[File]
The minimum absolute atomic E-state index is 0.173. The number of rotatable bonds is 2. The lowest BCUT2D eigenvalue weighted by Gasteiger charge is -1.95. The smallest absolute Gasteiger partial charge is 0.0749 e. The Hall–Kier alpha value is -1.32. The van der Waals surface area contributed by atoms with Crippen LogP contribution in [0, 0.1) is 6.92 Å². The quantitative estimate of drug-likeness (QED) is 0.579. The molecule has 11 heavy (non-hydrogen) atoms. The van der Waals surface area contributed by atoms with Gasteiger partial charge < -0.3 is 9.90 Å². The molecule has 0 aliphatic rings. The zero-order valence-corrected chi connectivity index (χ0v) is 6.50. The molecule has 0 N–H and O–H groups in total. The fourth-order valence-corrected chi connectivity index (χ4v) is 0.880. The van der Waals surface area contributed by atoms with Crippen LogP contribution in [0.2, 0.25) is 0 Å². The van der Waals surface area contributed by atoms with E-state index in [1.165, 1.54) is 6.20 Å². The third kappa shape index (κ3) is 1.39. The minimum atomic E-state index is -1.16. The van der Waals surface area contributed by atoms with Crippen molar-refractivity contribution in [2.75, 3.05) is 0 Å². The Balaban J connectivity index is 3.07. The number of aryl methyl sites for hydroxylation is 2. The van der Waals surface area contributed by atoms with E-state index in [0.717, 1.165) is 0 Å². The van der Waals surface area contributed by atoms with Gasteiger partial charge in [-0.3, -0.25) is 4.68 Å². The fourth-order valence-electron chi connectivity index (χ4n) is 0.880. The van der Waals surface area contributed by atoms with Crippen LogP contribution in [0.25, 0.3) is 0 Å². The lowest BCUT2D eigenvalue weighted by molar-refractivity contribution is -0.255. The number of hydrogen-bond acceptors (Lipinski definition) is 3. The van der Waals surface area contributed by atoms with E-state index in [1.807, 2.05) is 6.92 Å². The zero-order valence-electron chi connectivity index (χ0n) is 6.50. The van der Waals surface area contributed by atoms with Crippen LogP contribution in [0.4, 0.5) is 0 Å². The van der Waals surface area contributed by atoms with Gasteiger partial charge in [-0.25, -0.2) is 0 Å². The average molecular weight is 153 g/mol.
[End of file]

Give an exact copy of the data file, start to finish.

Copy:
The minimum absolute atomic E-state index is 0.173. The number of rotatable bonds is 2. The lowest BCUT2D eigenvalue weighted by Gasteiger charge is -1.95. The smallest absolute Gasteiger partial charge is 0.0749 e. The Hall–Kier alpha value is -1.32. The van der Waals surface area contributed by atoms with Crippen LogP contribution in [0, 0.1) is 6.92 Å². The quantitative estimate of drug-likeness (QED) is 0.579. The molecule has 11 heavy (non-hydrogen) atoms. The van der Waals surface area contributed by atoms with Gasteiger partial charge < -0.3 is 9.90 Å². The molecule has 0 aliphatic rings. The zero-order valence-corrected chi connectivity index (χ0v) is 6.50. The molecule has 0 N–H and O–H groups in total. The fourth-order valence-corrected chi connectivity index (χ4v) is 0.880. The van der Waals surface area contributed by atoms with Crippen LogP contribution in [0.2, 0.25) is 0 Å². The van der Waals surface area contributed by atoms with E-state index in [1.165, 1.54) is 6.20 Å². The third kappa shape index (κ3) is 1.39. The minimum atomic E-state index is -1.16. The van der Waals surface area contributed by atoms with Crippen molar-refractivity contribution in [2.75, 3.05) is 0 Å². The Balaban J connectivity index is 3.07. The number of aryl methyl sites for hydroxylation is 2. The van der Waals surface area contributed by atoms with E-state index in [0.717, 1.165) is 0 Å². The van der Waals surface area contributed by atoms with Gasteiger partial charge in [-0.3, -0.25) is 4.68 Å². The fourth-order valence-electron chi connectivity index (χ4n) is 0.880. The van der Waals surface area contributed by atoms with Crippen LogP contribution in [0.25, 0.3) is 0 Å². The lowest BCUT2D eigenvalue weighted by molar-refractivity contribution is -0.255. The number of hydrogen-bond acceptors (Lipinski definition) is 3. The van der Waals surface area contributed by atoms with E-state index in [1.807, 2.05) is 6.92 Å². The zero-order valence-electron chi connectivity index (χ0n) is 6.50. The van der Waals surface area contributed by atoms with Crippen LogP contribution in [0.4, 0.5) is 0 Å². The van der Waals surface area contributed by atoms with Gasteiger partial charge in [-0.25, -0.2) is 0 Å². The average molecular weight is 153 g/mol.